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Leather Strop Maintenance

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Viewing 13 posts - 1 through 13 (of 13 total)
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  • #29033
    developer (ChrisB)
    Keymaster
    • Topics: 51
    • Replies: 260

    Is there any? My 3.5um side of my 5/3.5 strop is kind of sticky as in it doesn’t glide smoothly over the bevel. I’m wondering what the problem is. They have gotten pretty dark with use and don’t have a bunch of nicks or cuts in them but is there any conditioning that they require? Like oiling with olive oil?

    Working to make knife.wickededgeusa.com a great forum!

    #29034
    developer (ChrisB)
    Keymaster
    • Topics: 51
    • Replies: 260

    I haven’t tried a leather strop yet. People such as Ken Schwartz, and ytreich of knifeforums have stated that lexol leather conditioner works best on any kind of leather and doesn’t harm the strop. ytreich appears to me from his other posts to be very creative, methodical and careful in his work making and sharpening knives, and I will try lexol when I get strops.

    Working to make knife.wickededgeusa.com a great forum!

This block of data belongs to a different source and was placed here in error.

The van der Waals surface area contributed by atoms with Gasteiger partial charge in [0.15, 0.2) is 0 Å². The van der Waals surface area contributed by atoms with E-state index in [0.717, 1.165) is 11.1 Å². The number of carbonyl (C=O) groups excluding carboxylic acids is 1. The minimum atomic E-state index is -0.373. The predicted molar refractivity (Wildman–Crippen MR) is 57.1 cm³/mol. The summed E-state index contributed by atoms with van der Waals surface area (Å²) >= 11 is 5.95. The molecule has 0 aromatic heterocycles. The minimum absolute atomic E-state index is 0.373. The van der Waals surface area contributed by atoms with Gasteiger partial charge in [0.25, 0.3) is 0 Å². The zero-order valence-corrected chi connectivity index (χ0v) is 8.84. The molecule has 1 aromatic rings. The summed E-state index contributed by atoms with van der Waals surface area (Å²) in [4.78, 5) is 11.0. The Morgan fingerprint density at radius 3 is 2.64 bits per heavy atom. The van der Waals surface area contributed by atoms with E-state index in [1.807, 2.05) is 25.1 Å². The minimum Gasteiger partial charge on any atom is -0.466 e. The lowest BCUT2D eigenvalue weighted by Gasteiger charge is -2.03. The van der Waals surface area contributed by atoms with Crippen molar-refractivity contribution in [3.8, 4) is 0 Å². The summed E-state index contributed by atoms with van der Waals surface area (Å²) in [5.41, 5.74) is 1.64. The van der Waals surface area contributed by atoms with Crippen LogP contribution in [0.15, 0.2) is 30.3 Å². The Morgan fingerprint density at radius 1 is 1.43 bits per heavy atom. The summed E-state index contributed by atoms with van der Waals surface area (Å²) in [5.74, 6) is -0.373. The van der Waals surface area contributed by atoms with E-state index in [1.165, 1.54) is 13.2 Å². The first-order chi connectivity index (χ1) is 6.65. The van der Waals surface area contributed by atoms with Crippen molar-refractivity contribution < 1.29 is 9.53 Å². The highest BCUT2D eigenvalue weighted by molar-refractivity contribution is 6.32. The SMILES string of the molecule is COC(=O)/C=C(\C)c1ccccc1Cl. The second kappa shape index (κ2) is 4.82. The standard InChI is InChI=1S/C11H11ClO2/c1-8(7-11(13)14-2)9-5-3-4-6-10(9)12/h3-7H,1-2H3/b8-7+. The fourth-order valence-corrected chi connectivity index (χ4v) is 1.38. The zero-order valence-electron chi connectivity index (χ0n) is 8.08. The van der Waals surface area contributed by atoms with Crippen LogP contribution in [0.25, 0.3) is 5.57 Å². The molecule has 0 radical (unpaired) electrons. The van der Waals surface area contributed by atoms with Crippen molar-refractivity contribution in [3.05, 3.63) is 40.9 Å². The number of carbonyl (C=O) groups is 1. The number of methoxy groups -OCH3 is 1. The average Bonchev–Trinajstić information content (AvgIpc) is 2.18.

1 user thanked author for this post.
    #29062
    wickededge
    Keymaster
    • Topics: 122
    • Replies: 2925

    I confess to be one of the laziest members of this forum when it comes to WE product maintenance. In reality, I also don’t maintain my gear because I want it see where it can fail. When it comes to strops, I don’t do anything except occasionally add more paste and lightly mist them with rubbing alcohol before use. They get black and kind of ugly looking but they work great.

    -Clay

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    #29105
    developer (ChrisB)
    Keymaster
    • Topics: 51
    • Replies: 260

    How about cleaning with alcohol, recondition with olive oil, and then reapply paste Clay, would that work?

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    #29107
    wickededge
    Keymaster
    • Topics: 122
    • Replies: 2925

    How about cleaning with alcohol, recondition with olive oil, and then reapply paste Clay, would that work?

    That would definitely work.

    -Clay

    #29132
    developer (ChrisB)
    Keymaster
    • Topics: 51
    • Replies: 260

    THERE IS A STROP BLOCK THAT I BOUGHT PRE-LOADED WITH GREEN COMPOUND AND THE MANUFACTURER SAID WHEN IT GETS HARD AND BLACK TO TREAT IT WITH A FEW DROPS OF OLIVE OIL AND GENTLY RUB IT IN TO BRING IT BACK TO LIFE , IT WORKED GREAT HAVE HAD IT FOR SOME TIME NOW .

    Working to make knife.wickededgeusa.com a great forum!

    #52830
    David Larr
    Participant
    • Topics: 0
    • Replies: 6

    I confess to be one of the laziest members of this forum when it comes to WE product maintenance. In reality, I also don’t maintain my gear because I want it see where it can fail. When it comes to strops, I don’t do anything except occasionally add more paste and lightly mist them with rubbing alcohol before use. They get black and kind of ugly looking but they work great.